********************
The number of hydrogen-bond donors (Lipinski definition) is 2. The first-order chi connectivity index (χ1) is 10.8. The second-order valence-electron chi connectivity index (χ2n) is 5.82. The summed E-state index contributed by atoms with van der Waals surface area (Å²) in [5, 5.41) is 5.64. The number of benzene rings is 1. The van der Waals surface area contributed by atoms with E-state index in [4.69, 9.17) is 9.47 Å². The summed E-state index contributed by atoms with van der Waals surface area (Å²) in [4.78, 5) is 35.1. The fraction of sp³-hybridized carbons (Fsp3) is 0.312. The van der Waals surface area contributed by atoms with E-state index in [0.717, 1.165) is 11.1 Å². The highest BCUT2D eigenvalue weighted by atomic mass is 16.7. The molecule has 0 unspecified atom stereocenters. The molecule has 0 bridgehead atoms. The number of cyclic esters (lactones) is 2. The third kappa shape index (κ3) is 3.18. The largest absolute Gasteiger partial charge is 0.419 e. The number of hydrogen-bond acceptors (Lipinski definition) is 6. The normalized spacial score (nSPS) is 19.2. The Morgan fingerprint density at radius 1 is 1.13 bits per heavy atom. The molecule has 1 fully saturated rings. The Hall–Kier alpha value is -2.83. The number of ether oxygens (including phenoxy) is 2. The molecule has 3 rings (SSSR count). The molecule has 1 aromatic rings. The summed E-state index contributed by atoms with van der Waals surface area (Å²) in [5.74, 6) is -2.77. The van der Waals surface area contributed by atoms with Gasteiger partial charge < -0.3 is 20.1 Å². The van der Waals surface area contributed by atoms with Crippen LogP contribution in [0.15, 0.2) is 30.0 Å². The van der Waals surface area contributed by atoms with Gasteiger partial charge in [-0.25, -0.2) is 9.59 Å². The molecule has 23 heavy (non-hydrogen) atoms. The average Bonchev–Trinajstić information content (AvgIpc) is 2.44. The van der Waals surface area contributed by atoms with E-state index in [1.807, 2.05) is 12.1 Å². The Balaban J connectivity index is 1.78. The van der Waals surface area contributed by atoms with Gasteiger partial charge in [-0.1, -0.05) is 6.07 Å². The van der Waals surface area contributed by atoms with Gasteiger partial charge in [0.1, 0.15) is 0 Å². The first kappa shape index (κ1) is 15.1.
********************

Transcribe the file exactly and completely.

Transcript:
The number of hydrogen-bond donors (Lipinski definition) is 2. The first-order chi connectivity index (χ1) is 10.8. The second-order valence-electron chi connectivity index (χ2n) is 5.82. The summed E-state index contributed by atoms with van der Waals surface area (Å²) in [5, 5.41) is 5.64. The number of benzene rings is 1. The van der Waals surface area contributed by atoms with E-state index in [4.69, 9.17) is 9.47 Å². The summed E-state index contributed by atoms with van der Waals surface area (Å²) in [4.78, 5) is 35.1. The fraction of sp³-hybridized carbons (Fsp3) is 0.312. The van der Waals surface area contributed by atoms with E-state index in [0.717, 1.165) is 11.1 Å². The highest BCUT2D eigenvalue weighted by atomic mass is 16.7. The molecule has 0 unspecified atom stereocenters. The molecule has 0 bridgehead atoms. The number of cyclic esters (lactones) is 2. The third kappa shape index (κ3) is 3.18. The largest absolute Gasteiger partial charge is 0.419 e. The number of hydrogen-bond acceptors (Lipinski definition) is 6. The normalized spacial score (nSPS) is 19.2. The Morgan fingerprint density at radius 1 is 1.13 bits per heavy atom. The molecule has 1 fully saturated rings. The Hall–Kier alpha value is -2.83. The number of ether oxygens (including phenoxy) is 2. The molecule has 3 rings (SSSR count). The molecule has 1 aromatic rings. The summed E-state index contributed by atoms with van der Waals surface area (Å²) in [5.74, 6) is -2.77. The van der Waals surface area contributed by atoms with Gasteiger partial charge < -0.3 is 20.1 Å². The van der Waals surface area contributed by atoms with Crippen LogP contribution in [0.15, 0.2) is 30.0 Å². The van der Waals surface area contributed by atoms with Gasteiger partial charge in [-0.25, -0.2) is 9.59 Å². The molecule has 23 heavy (non-hydrogen) atoms. The average Bonchev–Trinajstić information content (AvgIpc) is 2.44. The van der Waals surface area contributed by atoms with E-state index in [1.807, 2.05) is 12.1 Å². The Balaban J connectivity index is 1.78. The van der Waals surface area contributed by atoms with Gasteiger partial charge in [-0.1, -0.05) is 6.07 Å². The van der Waals surface area contributed by atoms with Gasteiger partial charge in [0.1, 0.15) is 0 Å². The first kappa shape index (κ1) is 15.1.